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Evidence-based social policy: Recommendations for programs that fit communities' needs

There has been a movement toward public policy that directs funding for programs and practice with evidence of effectiveness in achieving outcomes. For example, legislation authorizing the Maternal, Infant, and Early Childhood Home Visiting Program requires that most of the $1.5 billion dollars over the program's five years be spent on models that have evidence they improve outcomes. Evidence-based policy involves integrating the best scientific knowledge, clinical experience, and input from clients to choose the most effective course of action for a problem. Interest in applying these concepts to social policy comes, in part, from increasing pressure by federal, state, and local funders to demonstrate improved outcomes for children and families from social expenditures. There has also been a rapid increase in federally sponsored systematic reviews that support states' and communities' selection of programs or practices with evidence of effectiveness. However, most evidence is from small-scale, tightly controlled efficacy trials in a few communities, so it's unclear whether programs will show the same impacts in different communities with different populations. An emerging body of research (summarized here) is pointing to the importance of planning for and carefully structuring the transition from small and tightly controlled demonstration projects to large-scale implementation in communities. (author abstract)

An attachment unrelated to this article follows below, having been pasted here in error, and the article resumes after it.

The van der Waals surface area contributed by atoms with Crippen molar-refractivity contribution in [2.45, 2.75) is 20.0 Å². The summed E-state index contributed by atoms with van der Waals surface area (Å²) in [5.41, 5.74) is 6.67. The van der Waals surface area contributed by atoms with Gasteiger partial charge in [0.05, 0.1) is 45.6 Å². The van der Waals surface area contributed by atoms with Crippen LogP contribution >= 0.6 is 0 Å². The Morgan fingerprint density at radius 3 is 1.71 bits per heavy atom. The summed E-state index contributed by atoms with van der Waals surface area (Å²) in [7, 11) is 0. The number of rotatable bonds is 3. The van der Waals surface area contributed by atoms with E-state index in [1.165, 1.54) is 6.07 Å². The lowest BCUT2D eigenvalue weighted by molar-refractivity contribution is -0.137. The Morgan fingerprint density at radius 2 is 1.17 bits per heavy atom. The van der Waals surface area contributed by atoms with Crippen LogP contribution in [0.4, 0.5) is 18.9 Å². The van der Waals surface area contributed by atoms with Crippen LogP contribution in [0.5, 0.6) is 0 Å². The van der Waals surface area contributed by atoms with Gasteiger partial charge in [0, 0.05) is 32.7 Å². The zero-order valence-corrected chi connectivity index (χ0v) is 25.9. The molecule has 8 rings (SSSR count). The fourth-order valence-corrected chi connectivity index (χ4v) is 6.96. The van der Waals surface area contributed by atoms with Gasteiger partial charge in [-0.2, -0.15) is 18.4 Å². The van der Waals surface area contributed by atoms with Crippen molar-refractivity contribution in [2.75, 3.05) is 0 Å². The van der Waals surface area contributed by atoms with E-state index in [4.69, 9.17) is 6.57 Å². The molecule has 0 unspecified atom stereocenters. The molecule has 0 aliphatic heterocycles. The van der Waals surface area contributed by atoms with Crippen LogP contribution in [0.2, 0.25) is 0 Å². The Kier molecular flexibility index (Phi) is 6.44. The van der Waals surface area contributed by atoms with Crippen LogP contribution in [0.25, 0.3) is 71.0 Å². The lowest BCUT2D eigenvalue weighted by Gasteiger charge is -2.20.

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Fact Sheets & Briefs
United States

Related resources include summaries, versions, measures (instruments), or other resources in which the current document plays a part. Research products funded by the Office of Planning, Research, and Evaluation are related to their project records.

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